Fate frowned on the Democrats yet again yesterday. Vice presidential candidate Geraldine Ferraro suffered the heartbreak of bad audio during an appearance on the syndicated Phil Donahue show carried by Channel 9 (WDVM-TV) here. The station was inundated with phone calls of complaint about the garbled sound track, but has no plans to rebroadcast the segment.
Ferraro's appearance on "Donahue" aired live in the show's home base of Chicago on Tuesday and was then fed to stations around the country by satellite for their use. In Washington, viewers saw Ferraro but heard an additional sound track from another program layered over the audio from the "Donahue" show for the first 32 minutes of the one-hour broadcast.
A WDVM spokesman blamed a misbehaving satellite for the trouble. The feed was marred by a disturbance called "double illumination," according to station engineers; the audio tracks from two different programs were beamed out on the same satellite transponder, confusing viewers and seriously mangling what was said on the show. After 32 minutes, the malfunction ceased and the rest of the program was reportedly unimpaired.
Baltimore's WMAR-TV, meanwhile, will air the Ferraro program today, at 9 a.m. on Channel 2, and program manager Charlotte Hall said yesterday that there is no problem with the tape, but that the first two feeds of "Donahue" sent yesterday, at 6 a.m. and 8 a.m., were both of poor technical quality. It was apparently the second that was recorded and aired by Channel 9.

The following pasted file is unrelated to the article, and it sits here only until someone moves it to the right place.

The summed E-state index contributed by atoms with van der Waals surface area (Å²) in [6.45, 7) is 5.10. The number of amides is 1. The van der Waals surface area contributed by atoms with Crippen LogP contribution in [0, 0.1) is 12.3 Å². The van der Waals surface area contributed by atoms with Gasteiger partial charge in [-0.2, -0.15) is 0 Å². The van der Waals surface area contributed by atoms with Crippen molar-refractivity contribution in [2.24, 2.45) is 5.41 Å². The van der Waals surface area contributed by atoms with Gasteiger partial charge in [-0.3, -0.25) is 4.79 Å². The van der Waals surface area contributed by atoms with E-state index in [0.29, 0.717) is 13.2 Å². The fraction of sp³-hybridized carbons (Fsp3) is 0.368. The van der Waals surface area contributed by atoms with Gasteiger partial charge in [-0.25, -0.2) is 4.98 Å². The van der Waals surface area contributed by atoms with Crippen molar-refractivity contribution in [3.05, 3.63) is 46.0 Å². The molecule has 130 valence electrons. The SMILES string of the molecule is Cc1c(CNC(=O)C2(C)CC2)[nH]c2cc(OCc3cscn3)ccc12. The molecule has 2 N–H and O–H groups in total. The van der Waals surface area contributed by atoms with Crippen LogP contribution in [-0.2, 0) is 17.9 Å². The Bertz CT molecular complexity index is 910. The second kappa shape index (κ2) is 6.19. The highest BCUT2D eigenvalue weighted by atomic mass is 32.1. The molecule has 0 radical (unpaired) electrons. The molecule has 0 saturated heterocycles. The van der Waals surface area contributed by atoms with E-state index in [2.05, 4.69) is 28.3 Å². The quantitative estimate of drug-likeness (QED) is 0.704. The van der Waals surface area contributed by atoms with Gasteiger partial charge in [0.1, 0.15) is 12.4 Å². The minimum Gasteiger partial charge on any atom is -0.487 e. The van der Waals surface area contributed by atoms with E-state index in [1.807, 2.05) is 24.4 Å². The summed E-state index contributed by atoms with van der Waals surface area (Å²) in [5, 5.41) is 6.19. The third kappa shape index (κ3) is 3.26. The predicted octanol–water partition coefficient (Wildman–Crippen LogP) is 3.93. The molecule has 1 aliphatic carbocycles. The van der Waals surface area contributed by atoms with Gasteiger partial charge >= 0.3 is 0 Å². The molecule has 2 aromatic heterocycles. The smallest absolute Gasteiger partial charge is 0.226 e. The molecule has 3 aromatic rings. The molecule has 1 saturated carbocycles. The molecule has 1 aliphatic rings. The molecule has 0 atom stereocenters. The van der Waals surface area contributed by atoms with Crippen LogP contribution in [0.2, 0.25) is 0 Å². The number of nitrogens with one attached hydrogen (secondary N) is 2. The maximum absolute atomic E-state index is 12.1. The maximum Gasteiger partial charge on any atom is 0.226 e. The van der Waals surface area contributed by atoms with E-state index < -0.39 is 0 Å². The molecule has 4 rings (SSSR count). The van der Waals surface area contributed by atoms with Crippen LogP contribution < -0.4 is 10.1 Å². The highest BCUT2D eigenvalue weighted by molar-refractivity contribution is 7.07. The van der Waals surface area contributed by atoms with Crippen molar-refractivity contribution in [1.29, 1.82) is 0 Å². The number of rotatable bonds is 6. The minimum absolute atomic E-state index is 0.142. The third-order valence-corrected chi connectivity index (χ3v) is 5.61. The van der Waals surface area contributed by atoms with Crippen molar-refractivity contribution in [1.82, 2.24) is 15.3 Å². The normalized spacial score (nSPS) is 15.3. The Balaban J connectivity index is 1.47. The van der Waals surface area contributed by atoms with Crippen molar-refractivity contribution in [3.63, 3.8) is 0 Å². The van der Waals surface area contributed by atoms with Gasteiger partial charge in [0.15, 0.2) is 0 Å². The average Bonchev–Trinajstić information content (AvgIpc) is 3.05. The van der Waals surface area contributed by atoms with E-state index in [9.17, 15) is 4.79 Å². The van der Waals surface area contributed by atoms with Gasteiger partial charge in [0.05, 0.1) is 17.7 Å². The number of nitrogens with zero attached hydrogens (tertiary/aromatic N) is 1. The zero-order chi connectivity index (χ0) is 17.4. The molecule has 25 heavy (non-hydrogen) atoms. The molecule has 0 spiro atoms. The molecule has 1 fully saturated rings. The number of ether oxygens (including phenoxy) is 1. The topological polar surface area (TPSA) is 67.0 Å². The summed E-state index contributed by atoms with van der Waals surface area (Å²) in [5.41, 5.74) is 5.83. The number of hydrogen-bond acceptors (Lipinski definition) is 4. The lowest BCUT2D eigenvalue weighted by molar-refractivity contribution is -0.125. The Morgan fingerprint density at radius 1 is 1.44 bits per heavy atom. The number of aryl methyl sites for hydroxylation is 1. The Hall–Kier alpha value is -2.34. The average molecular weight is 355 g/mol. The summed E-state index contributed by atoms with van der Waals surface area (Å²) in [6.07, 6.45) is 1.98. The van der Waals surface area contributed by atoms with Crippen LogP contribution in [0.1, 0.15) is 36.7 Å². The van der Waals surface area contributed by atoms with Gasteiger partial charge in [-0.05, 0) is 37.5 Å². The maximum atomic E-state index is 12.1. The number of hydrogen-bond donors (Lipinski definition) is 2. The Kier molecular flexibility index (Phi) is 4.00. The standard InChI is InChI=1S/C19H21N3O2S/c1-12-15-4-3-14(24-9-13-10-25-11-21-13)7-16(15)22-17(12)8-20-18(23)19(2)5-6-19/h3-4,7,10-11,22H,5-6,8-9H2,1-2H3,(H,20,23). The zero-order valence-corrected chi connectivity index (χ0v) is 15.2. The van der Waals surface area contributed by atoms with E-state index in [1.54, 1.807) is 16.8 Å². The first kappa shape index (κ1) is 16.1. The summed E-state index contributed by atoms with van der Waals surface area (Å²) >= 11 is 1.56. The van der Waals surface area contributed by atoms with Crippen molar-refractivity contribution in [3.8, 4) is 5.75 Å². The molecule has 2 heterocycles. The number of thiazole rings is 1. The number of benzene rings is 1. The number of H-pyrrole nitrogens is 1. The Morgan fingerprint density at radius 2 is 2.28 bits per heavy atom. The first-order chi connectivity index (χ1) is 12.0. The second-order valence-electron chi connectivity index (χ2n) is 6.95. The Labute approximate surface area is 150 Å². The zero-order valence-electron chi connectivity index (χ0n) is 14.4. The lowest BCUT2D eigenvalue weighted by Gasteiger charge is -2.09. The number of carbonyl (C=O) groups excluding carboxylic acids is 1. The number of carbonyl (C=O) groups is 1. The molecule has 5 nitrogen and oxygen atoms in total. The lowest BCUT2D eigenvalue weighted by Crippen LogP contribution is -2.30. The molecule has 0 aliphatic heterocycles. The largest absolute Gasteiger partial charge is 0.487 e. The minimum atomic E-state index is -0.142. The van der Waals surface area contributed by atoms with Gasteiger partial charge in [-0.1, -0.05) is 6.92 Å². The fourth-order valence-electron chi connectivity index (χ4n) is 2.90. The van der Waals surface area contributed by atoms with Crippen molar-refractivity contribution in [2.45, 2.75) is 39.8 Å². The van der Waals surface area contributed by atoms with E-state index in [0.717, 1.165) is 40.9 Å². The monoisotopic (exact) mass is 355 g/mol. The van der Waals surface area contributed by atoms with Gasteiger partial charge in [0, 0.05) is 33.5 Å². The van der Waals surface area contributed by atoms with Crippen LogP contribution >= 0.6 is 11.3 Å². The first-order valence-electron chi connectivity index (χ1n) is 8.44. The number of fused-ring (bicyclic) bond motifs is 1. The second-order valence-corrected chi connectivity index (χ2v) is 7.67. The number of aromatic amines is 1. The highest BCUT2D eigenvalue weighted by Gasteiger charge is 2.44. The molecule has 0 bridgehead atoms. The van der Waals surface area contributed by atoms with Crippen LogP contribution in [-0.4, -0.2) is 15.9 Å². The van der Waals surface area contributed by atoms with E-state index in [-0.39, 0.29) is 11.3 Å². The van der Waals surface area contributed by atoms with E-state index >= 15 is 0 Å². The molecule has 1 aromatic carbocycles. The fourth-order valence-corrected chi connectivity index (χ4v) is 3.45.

A spokesman for the "Donahue" program said from Chicago that there had been no reports from other cities of problems with the tape.
The WDVM spokesman said 148 calls complaining about the sound track were logged by the station switchboard. In addition, dozens of calls were received at The Washington Post. Some overly imaginative callers said they did not rule out the possibility of sabotage by the Reagan campaign, but WDVM's spokesman indicated that the conspiracy theory did not hold water.
A decision not to rebroadcast the program, despite the technical problems, was made yesterday afternoon, the spokesman said. Normally, the station repeats one "Donahue" show from the previous week on Sunday nights at 11:45, but the Ferraro program will not be the one repeated this week, according to the spokesman, who said she did not know the reason for the decision. Neither WDVM general manager Edwin Pfeiffer nor program director Ed Jones could be reached for comment.